Driving on Indian roads is a pretty spiritual affair. It enlightens the mind and purifies the soul. It develops faith and piety. This experience is at the root of the Indians being so religious and pious. Deep in their hearts they know that without the active and constant assistance of the almighty, it is virtually impossible to reach home in one piece.
Indians are good drivers, generally, and the presence of Indian taxi drivers around the world testify to this skill. But even the best of skills cannot counter the fact that there are no laws or even conventions that regulate traffic in this blessed country (except for islands of sanity in parts of some metro cities).
It is the law of the jungle that prevails for most part. The bigger the vehicle the greater right it has to hog the road – any side of it. But the motorcycles are the hyenas of this jungle – they do not care even for the tigers or the elephants. They steal the crumbs – the empty parts of the roads – from the mighty trucks with impunity. Some hyenas lose their lives, but then, in a jungle that is to be expected, now and then.
In India one feels for the plight of the pedestrians in a manner that one feels for the war victims of Bosnia or Congo – with a vague sense of resentment against the unfair share of troubles that these poor victims have to suffer.
It is not surprising that chess was invented in India. The sight of two armies massed against each other, eyeball to eyeball, is a common sight on the crossings. The entire road is blocked due the classic battle formation taken up by the opposing sides of the traffic flow, and the issue is resolved only through war – verbal and physical.
The traffic light and the traffic policeman is a common sight on every crossing. Oprah Winfrey, when she visited India recently and travelled across Mumbai, and later between Delhi and Agra, wondered what they were for. The mystery is yet to be solved. It is somewhat like figuring out why there is a Queen in England. I believe they are there because it is a tradition to have traffic lights (four) and traffic policeman (one) – a convention, without which the city roads would look less like roads, and more like lanes or highways. In some parts of India the traffic cop cuts a sorry figure, being abused and ignored; at others he is an evil character, stopping vehicles randomly, for his ‘cut’. (A ‘cut’ is a type of a tax imposed in India; the concept of this tax cannot be explained in this article.)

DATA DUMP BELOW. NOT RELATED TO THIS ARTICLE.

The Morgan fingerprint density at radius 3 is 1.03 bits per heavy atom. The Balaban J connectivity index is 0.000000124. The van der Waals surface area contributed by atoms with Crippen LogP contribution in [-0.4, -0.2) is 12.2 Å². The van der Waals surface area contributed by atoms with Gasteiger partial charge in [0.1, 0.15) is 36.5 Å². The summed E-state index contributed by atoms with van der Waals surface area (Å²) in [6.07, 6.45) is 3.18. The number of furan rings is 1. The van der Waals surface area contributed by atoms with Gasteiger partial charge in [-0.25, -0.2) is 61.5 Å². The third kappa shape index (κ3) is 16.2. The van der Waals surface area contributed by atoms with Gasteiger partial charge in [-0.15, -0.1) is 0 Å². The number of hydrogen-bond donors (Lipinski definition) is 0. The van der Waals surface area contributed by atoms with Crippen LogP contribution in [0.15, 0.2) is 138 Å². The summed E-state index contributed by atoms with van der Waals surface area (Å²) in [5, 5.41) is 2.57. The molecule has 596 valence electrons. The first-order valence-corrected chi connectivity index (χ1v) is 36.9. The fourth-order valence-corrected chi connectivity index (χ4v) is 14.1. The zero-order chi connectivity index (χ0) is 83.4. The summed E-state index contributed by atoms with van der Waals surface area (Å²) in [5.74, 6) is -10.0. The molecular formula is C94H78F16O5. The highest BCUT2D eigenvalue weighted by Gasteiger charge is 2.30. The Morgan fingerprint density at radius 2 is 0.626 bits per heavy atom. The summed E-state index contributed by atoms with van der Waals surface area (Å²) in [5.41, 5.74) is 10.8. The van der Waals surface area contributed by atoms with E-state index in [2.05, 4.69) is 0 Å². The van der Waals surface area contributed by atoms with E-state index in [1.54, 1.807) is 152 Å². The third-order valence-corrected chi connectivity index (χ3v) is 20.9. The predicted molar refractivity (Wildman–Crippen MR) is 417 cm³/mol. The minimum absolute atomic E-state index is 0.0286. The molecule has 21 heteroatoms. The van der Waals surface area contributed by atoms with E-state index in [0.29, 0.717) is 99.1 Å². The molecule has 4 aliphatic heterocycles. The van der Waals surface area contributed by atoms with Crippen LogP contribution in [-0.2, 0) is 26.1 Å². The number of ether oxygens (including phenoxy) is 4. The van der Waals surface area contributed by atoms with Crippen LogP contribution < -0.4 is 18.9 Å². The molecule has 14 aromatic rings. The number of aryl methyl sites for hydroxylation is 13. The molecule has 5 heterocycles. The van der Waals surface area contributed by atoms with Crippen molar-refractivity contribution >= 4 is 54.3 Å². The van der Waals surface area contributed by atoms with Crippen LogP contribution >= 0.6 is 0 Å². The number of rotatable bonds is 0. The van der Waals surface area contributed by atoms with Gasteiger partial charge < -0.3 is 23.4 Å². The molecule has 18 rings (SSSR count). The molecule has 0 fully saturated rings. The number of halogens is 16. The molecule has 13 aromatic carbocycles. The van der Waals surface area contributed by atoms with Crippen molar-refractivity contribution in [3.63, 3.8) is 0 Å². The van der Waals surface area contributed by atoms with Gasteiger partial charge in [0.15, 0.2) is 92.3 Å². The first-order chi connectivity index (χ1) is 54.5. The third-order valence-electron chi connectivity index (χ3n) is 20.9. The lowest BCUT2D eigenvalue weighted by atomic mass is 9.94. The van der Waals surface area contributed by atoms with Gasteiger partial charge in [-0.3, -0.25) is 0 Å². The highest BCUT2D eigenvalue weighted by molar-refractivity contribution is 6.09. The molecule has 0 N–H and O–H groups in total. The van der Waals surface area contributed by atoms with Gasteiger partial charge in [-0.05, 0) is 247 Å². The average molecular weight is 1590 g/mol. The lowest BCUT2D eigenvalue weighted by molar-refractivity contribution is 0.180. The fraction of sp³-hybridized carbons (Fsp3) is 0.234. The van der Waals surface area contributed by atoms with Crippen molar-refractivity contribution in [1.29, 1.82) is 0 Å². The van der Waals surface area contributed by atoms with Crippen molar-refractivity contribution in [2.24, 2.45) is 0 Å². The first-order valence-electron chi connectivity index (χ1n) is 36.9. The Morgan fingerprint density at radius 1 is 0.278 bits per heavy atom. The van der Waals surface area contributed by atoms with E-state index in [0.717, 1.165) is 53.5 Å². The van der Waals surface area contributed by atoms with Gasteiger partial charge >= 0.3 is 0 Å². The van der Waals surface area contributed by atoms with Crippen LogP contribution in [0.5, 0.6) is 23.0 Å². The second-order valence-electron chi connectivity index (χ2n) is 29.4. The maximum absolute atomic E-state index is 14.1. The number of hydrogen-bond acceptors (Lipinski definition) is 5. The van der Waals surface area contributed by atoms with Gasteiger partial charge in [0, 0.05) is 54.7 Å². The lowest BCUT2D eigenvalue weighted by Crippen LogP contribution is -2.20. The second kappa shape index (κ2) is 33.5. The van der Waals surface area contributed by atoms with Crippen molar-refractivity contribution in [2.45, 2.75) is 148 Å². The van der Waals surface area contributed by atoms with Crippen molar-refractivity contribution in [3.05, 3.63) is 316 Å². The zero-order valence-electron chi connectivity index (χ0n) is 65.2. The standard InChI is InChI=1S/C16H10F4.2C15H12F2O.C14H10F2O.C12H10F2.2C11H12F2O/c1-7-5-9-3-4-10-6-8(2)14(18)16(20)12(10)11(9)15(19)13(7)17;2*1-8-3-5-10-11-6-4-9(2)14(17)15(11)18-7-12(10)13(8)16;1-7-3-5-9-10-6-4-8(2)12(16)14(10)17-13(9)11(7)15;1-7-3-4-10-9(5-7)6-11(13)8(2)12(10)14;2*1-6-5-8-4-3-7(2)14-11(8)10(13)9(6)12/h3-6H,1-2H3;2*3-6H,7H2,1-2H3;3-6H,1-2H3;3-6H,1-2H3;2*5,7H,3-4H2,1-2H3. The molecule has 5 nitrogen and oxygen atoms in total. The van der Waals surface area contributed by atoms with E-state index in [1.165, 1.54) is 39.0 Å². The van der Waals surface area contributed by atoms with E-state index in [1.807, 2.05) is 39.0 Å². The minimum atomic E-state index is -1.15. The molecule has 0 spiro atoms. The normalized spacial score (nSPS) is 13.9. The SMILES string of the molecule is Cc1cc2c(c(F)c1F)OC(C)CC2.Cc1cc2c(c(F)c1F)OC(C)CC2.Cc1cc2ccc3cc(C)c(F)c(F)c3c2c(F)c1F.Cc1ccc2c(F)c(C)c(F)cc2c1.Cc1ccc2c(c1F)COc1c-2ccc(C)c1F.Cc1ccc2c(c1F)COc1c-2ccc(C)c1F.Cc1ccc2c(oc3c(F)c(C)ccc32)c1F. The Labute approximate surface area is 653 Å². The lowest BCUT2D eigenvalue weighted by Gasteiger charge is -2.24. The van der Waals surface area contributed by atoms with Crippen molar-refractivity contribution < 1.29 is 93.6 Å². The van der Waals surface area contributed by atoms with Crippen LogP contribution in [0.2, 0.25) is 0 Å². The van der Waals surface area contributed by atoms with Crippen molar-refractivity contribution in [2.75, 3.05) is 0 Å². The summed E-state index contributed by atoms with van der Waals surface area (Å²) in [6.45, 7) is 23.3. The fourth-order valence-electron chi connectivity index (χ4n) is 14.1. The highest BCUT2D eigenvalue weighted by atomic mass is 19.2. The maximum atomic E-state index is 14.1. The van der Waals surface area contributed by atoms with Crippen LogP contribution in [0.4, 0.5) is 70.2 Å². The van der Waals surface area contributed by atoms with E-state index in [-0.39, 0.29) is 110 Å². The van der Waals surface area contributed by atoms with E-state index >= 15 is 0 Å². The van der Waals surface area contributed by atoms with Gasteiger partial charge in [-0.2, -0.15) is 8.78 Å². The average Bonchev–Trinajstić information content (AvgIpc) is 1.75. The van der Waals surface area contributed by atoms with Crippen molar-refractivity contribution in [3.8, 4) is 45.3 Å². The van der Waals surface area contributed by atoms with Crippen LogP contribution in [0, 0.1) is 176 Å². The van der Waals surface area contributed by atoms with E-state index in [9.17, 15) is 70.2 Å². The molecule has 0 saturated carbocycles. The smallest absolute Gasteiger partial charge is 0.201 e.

Here the adults need no video games or 3D gaming consoles – the roads are exciting enough. The horn is the missile launcher (- you know all the other controls), and no less deadly. The body of the vehicle is the armour, inside which no harm can enter – that unwavering faith keeps the driver going.
The rear view mirror is a misnomer. It is the vanity-kit mirror for the ladies (and for most of the men, I am sorry to say), whether they are driving or not. The brakes are to be used sparingly, and at the ‘lastest’ of all moments, when honking, shouting and maneuvering fail. Some drivers believe in not using them at all.
Parking is not much of an issue for the Indians. It can be done anywhere, anytime. The process of parking, from start to the end can be described thus: madam notices a shop – madam shouts stop – the driver puts his full weight on the brake – the vehicle stops – madam gets down to shop – driver waits for her to return. Notice the steering has not been used in the entire procedure. The result – the car has been parked, in the middle of the road, or anywhere that it was at the time of the “Stop” cry. The driver passes time chatting with the vehicles that line up behind him, till the time madam returns.
Indians take life in the spirit of the flow of traffic. They know that the smooth flow can be halted, temporarily, at any point of time, for no valid reason. They have to bear the hiccups, monk like, and take the fast with the slow in their stride. They believe that ultimately the fate of man is already destined by his actions in past lives, and so the time it will take to reach office is also ordained and cannot be influenced by their best efforts. The bosses in the office also know this to be a fact, though they do sometimes act as if they were unaware of these basic tenets of life.
The family greets a man returning from office with a degree of surprise and joy, unseen in other parts of the world. The wife (or the husband) welcomes the spouse heartily, offering tea and juices for having returned unscathed from the ordeal of driving on the Indian roads. This daily uncertainty about life keeps the family bonds strong, and turns the soul towards the benevolent family deity, every night.